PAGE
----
Jonnie Te Ruki-Chambers is in his first year as head coach of the Wellington College First XV. He remembers watching Neemia Tialata play for the All Blacks when he was a still a schoolboy and said the Old Boy is proving invaluable to players and coaches alike.

"He's made a massive impact already, just with his knowledge and experience, and he's become one of those guys that the young guys can lean on and ask for help and assistance," said the Wellington College PE teacher. 

"And for me as well just learning the little technical things about scrums and forward play. Having him along with (fellow forwards coach) Jack Coles as well it's been pretty awesome and I know Neemia's going to be here for a long time, which is going to be awesome for the college and it's only going to benefit the players and the coaches that come through as well."

Wellington College First XV coaches Jack Coles, Jonnie Te Ruki-Chambers and Neemia Tialata.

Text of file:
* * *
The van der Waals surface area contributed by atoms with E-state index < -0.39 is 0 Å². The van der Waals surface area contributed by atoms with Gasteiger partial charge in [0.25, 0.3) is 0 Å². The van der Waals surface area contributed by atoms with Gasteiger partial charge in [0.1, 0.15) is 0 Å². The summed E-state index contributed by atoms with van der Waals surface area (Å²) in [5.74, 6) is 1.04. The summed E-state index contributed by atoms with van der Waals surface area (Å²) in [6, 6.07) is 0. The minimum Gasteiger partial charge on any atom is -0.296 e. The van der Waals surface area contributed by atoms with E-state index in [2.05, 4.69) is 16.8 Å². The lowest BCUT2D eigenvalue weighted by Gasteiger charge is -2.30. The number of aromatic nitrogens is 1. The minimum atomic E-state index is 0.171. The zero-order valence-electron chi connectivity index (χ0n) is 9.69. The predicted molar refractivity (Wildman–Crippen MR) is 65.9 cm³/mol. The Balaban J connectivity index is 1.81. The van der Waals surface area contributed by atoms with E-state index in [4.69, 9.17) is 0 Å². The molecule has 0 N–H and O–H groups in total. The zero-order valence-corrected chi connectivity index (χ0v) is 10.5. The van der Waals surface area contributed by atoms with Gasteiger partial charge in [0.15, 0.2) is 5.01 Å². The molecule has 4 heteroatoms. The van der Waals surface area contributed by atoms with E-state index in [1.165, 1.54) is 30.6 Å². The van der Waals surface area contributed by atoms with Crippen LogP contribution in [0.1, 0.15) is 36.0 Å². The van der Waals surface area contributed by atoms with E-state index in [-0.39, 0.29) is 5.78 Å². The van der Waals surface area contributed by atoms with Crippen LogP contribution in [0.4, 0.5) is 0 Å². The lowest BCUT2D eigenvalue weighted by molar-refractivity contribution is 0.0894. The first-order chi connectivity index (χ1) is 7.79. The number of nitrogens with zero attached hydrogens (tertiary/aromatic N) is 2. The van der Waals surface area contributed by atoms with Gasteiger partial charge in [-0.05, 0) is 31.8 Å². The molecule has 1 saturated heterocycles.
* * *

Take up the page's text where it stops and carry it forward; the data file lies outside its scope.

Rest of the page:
Wellington College First XV coaches Jack Coles, Jonnie Te Ruki-Chambers and Neemia Tialata. Photo: RNZ Pacific/Vinnie Wylie

Wellington College won the Wellington Premier 1 title in both of Neemia Tialata's years in the First XV, finishing fourth in New Zealand in 1999 and runners-up behind Auckland's St Peter's College in 2000.

But success has been harder to come by in recent years. 2016 was the last time Wellington College topped the local rugby charts, while the first XV have missed out on the top four in each of the last two campaigns.

The 2021 season has started slowly, with pre-season losses to Feilding High School, Palmerston North Boys' College and Napier Boys' High School.

Tialata said results won't change overnight but he is confident they were on the right track.

"The boys that we have at the moment they're awesome. I think just having some systems in place for them and a bit of guidance is going to go a long way for them, and you can already see the dividends they've made over the last couple or two to three weeks for the work they've put in.

"At the end of the day it's all about us. I've said to the boys I don't care about the results: as long as we can stay in the fight and get better each week then I'm proud of that, we can work on that."